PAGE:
Palestinian father denies Hamas claims son was behind Jerusalem bus bomb

Mohammad Abu Srour is the father of Abdel-Hamid Abu Srour. The pro-Hamas Palestinian Information Center said the younger Abu Srour was a member of the Kassam brigades.

April 21, 2016 17:22
2 minute read.

Father denies Hamas claims son was behind bus bomb

Father denies Hamas claims son was behind bus bomb

The father of the Palestinian who died in a Jerusalem bus bombing denied on Thursday that his son was affiliated with the Hamas Islamist group.

Mohammad Abu Srour is the father of Abdel-Hamid Abu Srour.

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A pro-Hamas website identified the younger Abu Srour as the Palestinian militant from the West Bank who died from his wounds following a bomb which exploded on an Israeli commuter bus in Jerusalem on Monday.

The pro-Hamas Palestinian Information Center said Abu Srour was from the Aida refugee camp near Bethlehem and said he was a member of the Kassam brigades, the armed wing of the Hamas militant Islamist group.

His father denies this.

"I was not expecting that my son would do such act. My son did not make me feel even for 1 percent, that he has feelings or thoughts like that. Never. I know that my son failed in one subject in his secondary schools exam and was preparing to take the exam again and pass it and focus on his future. This is the deal that we had together, me and him," Mohammad Abu Srour said from the family home in Bethlehem.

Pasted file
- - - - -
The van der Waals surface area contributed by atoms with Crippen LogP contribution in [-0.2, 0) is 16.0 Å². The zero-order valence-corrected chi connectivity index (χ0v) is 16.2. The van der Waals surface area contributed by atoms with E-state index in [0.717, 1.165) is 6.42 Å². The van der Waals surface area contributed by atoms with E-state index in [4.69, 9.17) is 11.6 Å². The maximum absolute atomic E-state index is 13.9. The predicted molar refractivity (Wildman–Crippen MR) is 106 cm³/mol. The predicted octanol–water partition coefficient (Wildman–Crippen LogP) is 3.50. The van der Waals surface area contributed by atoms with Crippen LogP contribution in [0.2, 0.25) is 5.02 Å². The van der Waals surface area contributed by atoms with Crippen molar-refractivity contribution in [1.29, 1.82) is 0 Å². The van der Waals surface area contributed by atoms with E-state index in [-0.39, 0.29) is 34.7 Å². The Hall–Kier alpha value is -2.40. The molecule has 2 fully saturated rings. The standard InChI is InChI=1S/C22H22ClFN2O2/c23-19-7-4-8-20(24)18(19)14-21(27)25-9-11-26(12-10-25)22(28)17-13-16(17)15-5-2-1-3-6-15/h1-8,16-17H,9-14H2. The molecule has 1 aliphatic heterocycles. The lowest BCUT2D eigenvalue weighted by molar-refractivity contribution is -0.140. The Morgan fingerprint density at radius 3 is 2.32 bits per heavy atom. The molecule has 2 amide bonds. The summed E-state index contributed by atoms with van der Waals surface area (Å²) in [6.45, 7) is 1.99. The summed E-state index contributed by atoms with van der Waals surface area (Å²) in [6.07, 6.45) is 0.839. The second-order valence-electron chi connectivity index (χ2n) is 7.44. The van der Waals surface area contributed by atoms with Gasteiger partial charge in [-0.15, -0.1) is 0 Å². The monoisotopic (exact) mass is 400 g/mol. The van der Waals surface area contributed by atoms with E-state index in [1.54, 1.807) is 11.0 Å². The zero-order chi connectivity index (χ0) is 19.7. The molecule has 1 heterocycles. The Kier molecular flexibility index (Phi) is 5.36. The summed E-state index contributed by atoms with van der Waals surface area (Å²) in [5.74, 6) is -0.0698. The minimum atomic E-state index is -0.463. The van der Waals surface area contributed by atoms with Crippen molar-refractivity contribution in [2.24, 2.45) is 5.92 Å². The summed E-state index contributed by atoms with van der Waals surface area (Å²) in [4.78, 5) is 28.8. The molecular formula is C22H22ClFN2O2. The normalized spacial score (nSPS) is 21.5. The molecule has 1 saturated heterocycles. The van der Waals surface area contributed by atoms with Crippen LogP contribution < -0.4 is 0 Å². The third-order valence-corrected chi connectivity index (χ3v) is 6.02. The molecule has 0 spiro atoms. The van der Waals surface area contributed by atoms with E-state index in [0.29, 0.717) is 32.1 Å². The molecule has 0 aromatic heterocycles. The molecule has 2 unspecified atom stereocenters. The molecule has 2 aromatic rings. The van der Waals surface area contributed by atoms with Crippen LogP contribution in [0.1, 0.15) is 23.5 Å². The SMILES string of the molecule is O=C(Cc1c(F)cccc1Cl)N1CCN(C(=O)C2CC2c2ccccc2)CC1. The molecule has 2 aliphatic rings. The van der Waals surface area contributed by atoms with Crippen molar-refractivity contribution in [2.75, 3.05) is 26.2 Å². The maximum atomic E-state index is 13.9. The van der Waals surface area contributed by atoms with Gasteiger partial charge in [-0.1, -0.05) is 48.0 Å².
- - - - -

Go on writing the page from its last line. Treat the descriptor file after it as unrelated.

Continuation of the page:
A spokeswoman from an Israeli hospital where the wounded man was treated did not identify the man by name but said he was a Palestinian militant.

Israeli authorities have placed a gag order on the investigation and declined to release any details.

The explosion blew up a bus, wounding 16 people, and caused a fire on a nearby bus. In a speech hours afterwards, Israeli Prime Minister Benjamin Netanyahu linked the attack to a six-month-old wave of Palestinian street violence.

Israeli medical sources said six people wounded by the blast were still being treated in hospital, the rest had been released by late Wednesday.

After learning about his death, Palestinians in Bethlehem gathered on the streets on Wednesday, chanting his name and throwing sweets in the air as a symbolic celebration of what they say is his "martyrdom."

Suicide bombings on Israeli buses were a hallmark of the Palestinian revolt of 2000-2005 but have been rare since. With Palestinians carrying out less organized stabbing, car-ramming and gun attacks since October, Israel has been braced for an escalation.

In the last half year, Palestinian attacks have killed 28 Israelis and two visiting US citizens. Israeli forces have killed at least 191 Palestinians, 130 of whom Israel says were assailants. Many others were shot dead in clashes and protests.

Factors driving the violence include Palestinian bitterness over stalled statehood negotiations and the growth of Israeli settlements in the West Bank, increased Jewish access to a disputed Jerusalem shrine and Islamist-led calls for Israel's destruction.

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